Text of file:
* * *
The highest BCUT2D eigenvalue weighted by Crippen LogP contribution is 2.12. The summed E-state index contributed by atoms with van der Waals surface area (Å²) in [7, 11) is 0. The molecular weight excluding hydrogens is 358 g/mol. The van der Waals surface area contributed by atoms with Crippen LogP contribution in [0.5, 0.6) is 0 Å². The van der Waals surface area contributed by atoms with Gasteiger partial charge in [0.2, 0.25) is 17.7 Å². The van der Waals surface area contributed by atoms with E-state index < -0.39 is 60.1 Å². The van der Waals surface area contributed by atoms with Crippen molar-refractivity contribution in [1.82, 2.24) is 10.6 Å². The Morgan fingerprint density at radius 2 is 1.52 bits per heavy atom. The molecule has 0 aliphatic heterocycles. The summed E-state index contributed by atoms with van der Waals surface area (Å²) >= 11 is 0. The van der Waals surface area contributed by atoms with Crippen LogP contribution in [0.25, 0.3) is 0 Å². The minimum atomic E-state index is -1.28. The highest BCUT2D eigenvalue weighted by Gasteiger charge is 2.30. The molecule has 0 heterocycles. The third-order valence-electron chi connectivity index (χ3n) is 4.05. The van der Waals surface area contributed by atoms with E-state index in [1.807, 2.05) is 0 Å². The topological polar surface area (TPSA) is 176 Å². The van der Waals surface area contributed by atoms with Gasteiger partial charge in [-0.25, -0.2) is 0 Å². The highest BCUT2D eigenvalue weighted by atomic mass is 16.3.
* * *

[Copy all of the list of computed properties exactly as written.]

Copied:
The highest BCUT2D eigenvalue weighted by Crippen LogP contribution is 2.12. The summed E-state index contributed by atoms with van der Waals surface area (Å²) in [7, 11) is 0. The molecular weight excluding hydrogens is 358 g/mol. The van der Waals surface area contributed by atoms with Crippen LogP contribution in [0.5, 0.6) is 0 Å². The van der Waals surface area contributed by atoms with Gasteiger partial charge in [0.2, 0.25) is 17.7 Å². The van der Waals surface area contributed by atoms with E-state index < -0.39 is 60.1 Å². The van der Waals surface area contributed by atoms with Crippen molar-refractivity contribution in [1.82, 2.24) is 10.6 Å². The Morgan fingerprint density at radius 2 is 1.52 bits per heavy atom. The molecule has 0 aliphatic heterocycles. The summed E-state index contributed by atoms with van der Waals surface area (Å²) >= 11 is 0. The van der Waals surface area contributed by atoms with Crippen LogP contribution in [0.25, 0.3) is 0 Å². The minimum atomic E-state index is -1.28. The highest BCUT2D eigenvalue weighted by Gasteiger charge is 2.30. The molecule has 0 heterocycles. The third-order valence-electron chi connectivity index (χ3n) is 4.05. The van der Waals surface area contributed by atoms with E-state index in [1.807, 2.05) is 0 Å². The topological polar surface area (TPSA) is 176 Å². The van der Waals surface area contributed by atoms with Gasteiger partial charge in [-0.25, -0.2) is 0 Å². The highest BCUT2D eigenvalue weighted by atomic mass is 16.3.